To celebrate its 110th birthday, Bugatti revived its famed racing car – the 1924 Type 35 Lyon Grand Prix car (aka Bugatti Baby) – and displayed it at the 2019 Geneva International Motor Show. Created by the French automaker and Junior Classics. This limited-run Bugatti Baby II was very well received by kids who didn’t take long to book the available 500 slots. The $33,000 go-kart-like vehicle offers drive modes for both kids and adults, but it is better suited for the rich kids.
It is about a 75% scale replica of Bugatti Baby, which makes it a capable car for adults too. It features an electric powertrain that gets power through removable lithium-ion battery packs. The power goes to the rear wheels.
The Bugatti Baby II offers two drive modes; a child mode and an adult model. The child mode allows the car to generate 1.3 horsepower only and achieve a top speed of 20 km/h (12 mph). In the adult model, the electric motor creates a power output of 5.4 hp. Moreover, attains a top speed of 45 km/h (28 mph). Adults who feel it underpowered can opt for the “Speed Key” upgrade (also available in popular cars like Chiron and Veyron) to unlock 13.4 horsepower. The standard battery is 1.4 kWh, but customers can upgrade it to 2.8kW to get an extended range.
Talking about the salient features, it includes a limited-slip differential, horn, rearview mirror, handbrake, headlights, regenerative braking, and remote control to kill the motor. The car also sports a solid-silver Bugatti badge and Michelin tires (same as in Chiron). So the kids can appreciate the true excellence of the French automaker.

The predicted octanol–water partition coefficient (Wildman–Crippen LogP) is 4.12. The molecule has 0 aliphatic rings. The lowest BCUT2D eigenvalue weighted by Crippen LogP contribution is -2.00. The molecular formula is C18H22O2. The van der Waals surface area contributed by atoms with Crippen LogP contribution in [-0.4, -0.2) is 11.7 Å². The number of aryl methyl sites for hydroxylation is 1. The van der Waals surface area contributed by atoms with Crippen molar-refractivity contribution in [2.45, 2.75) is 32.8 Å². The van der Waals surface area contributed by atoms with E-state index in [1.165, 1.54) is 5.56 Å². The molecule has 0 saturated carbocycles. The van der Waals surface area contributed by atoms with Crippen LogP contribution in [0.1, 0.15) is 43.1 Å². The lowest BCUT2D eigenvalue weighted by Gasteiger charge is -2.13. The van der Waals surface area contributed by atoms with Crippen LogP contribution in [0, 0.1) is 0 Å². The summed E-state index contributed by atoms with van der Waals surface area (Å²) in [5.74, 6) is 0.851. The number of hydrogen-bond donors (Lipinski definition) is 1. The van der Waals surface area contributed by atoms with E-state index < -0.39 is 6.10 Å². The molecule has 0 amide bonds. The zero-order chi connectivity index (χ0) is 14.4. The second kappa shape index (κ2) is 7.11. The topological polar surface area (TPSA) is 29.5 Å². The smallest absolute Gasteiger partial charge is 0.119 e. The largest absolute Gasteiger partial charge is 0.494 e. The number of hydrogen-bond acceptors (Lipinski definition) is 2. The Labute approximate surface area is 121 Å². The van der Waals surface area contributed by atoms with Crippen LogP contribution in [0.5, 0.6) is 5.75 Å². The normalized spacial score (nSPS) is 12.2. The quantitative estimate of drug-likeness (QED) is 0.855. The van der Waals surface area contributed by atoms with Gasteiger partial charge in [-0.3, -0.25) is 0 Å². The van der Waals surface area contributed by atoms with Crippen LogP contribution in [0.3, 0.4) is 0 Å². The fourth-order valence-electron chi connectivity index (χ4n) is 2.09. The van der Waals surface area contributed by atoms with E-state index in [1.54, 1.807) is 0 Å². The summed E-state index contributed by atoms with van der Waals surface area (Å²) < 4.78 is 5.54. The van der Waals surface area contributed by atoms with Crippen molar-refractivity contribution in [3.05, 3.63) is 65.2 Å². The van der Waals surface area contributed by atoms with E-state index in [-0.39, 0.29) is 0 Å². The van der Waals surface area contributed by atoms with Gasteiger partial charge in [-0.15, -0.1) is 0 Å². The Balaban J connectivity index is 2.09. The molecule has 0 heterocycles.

The kiddie car only weighs 500 pounds and is available in Bugatti’s customary French Racing Blue finish (other paint options are also available). It sports eight-spoke aluminium alloy wheels, which give it a classic racer appearance.
Bugatti is offering the Baby II in three variants. The basic version starts at $33,000. The second variant, the Baby II Vitesse, gets a little expensive. Owing to its carbon fibre construction and availability of the ‘speed key’ function. The Baby II Pur Sang gets even costlier due to its hand-built aluminium body. I thought what if someone buys this version and showers it with ‘mercury’ paint; it would look shiny and deadly. A word of caution, though, check with your country’s laws before you go acting upon my advice.
Surprisingly, it took Bugatti just three weeks to sell out all the units of Baby II. Anyone eager to buy such a cheap Bugatti has to wait until a buyer on the list drops out or decides to sell it later on. Bugatti recently unveiled a prototype of the Baby II, but the production will commence at the start of next year.